The Great Debate

Obama’s bold gamble on Iraq

By L Paul Bremer, III
The opinions expressed are his own.

In announcing that all American troops will be out of Iraq by year’s end, President Obama has placed a big bet on the future of Iraq and on America’s position in a restive Middle East. While the initial public response to his decision, in America and in Iraq, may be positive, this will not shield him from the consequences if his bet goes sour.

The single most salient lesson in countries emerging from tyranny is the importance of providing security for the population.  This is not just one of many tasks that must be addressed: security is the essential prerequisite to progress in the other two foreseeable challenges—in Iraq, Egypt and now Libya: beginning a process of political reform and starting economic reconstruction.

The American government learned this lesson the hard way in Iraq.  For several years after Saddam was thrown out, we lacked the comprehensive counter insurgency strategy and sufficient forces needed to provide security to the Iraqi people.  Predictably, security deteriorated as an unholy alliance of Sunni and Shia terrorists, the first backed by al Qaeda, the other by Iran, took advantage the situation.  The deficiencies in strategy and troops while Iraq’s own national security forces were still in training produced a bloody and chaotic year in 2006.

There were two game-changers in Iraq.

1. President Bush’s courageous decision to change strategy and to surge forces.  Contrary to widespread skepticism in the American political class, these decisions gradually brought the security under much better control.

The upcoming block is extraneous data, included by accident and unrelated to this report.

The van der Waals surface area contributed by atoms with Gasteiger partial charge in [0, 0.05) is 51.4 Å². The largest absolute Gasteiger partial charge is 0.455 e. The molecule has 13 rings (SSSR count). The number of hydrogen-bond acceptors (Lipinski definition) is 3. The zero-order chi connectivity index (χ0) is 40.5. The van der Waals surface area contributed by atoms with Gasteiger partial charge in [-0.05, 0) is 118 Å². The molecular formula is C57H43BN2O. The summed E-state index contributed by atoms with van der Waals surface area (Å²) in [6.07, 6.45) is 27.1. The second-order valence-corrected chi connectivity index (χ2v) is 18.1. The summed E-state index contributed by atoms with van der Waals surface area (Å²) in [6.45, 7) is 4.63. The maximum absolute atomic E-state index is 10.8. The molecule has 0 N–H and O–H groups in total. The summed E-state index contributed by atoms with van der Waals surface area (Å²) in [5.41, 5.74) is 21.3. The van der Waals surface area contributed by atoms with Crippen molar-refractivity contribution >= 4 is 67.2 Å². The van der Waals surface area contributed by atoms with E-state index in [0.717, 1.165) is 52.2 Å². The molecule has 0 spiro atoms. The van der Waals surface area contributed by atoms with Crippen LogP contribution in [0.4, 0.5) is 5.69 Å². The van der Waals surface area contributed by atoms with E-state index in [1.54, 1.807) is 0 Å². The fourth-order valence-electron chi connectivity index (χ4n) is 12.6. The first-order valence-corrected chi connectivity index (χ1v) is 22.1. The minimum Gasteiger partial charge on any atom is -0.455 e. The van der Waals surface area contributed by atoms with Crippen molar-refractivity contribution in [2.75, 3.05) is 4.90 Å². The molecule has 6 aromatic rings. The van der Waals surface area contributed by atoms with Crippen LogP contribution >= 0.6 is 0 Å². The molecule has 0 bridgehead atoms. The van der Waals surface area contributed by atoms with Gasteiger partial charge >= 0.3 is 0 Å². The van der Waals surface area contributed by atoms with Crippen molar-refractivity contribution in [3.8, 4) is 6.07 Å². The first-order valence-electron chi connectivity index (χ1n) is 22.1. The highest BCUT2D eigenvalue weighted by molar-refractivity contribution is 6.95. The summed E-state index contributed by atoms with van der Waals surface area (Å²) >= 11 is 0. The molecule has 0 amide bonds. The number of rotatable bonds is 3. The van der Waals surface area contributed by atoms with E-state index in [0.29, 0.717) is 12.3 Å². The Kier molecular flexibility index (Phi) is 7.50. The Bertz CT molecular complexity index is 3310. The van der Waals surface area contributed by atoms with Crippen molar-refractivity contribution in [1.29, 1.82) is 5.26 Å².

2. The almost unimaginable stoicism of the Iraqi people. In many individual months in 2006 and early 2007, Iraqi casualties from terrorism were greater, as a percent of the country’s population, than the casualties America experienced on 9/11.  Fortunately by the summer of 2011, violence had fallen against both Americans and Iraqis.

Libya’s democracy has a real chance

By Daniel Serwer
The views expressed are his own.

Libyans will be getting up late tomorrow morning, having enjoyed a spectacular celebration tonight.  “The Wizard of Oz” comes to mind:  “The witch is dead, the wicked witch is dead!”

Now begins the hard work of building a more open and democratic society with some distinct advantages, and Libya has vast resources—not only the oil and gas in the ground, but also cash in foreign bank accounts.  Qaddafi’s ironic legacy is that his ill-gotten gains will fund Libya’s reconstruction.

The population is small (about 6.5 million) and more or less homogenous.  There are tribal and geographic distinctions, there are Berbers as well as Arabs, there are blacker people and whiter people and there are rich and poor.  But none of these differences has yet emerged as a source of widespread violence.

Day 1 of the Libyan experiment

By Kyle Scott
The opinions expressed are his own.

The U.S. has avoided some of the mistakes it made in Iraq and Afghanistan in its dealings with Egypt and Libya. While the context of the Arab Spring is entirely different from that of the invasions of Iraq or Afghanistan, the thought that democracy could be forced upon a nation has been avoided by the Obama administration in a post-Mubarak Egypt and a post-Gaddafi Libya. With Gaddafi’s death today, the challenge now is to continue taking this view while helping Libya move toward democracy. Working towards a successful transition requires adherence to two rules: A bottom-up system will be much more successful than a top-down one. The system that works in the U.S. may not work in these countries.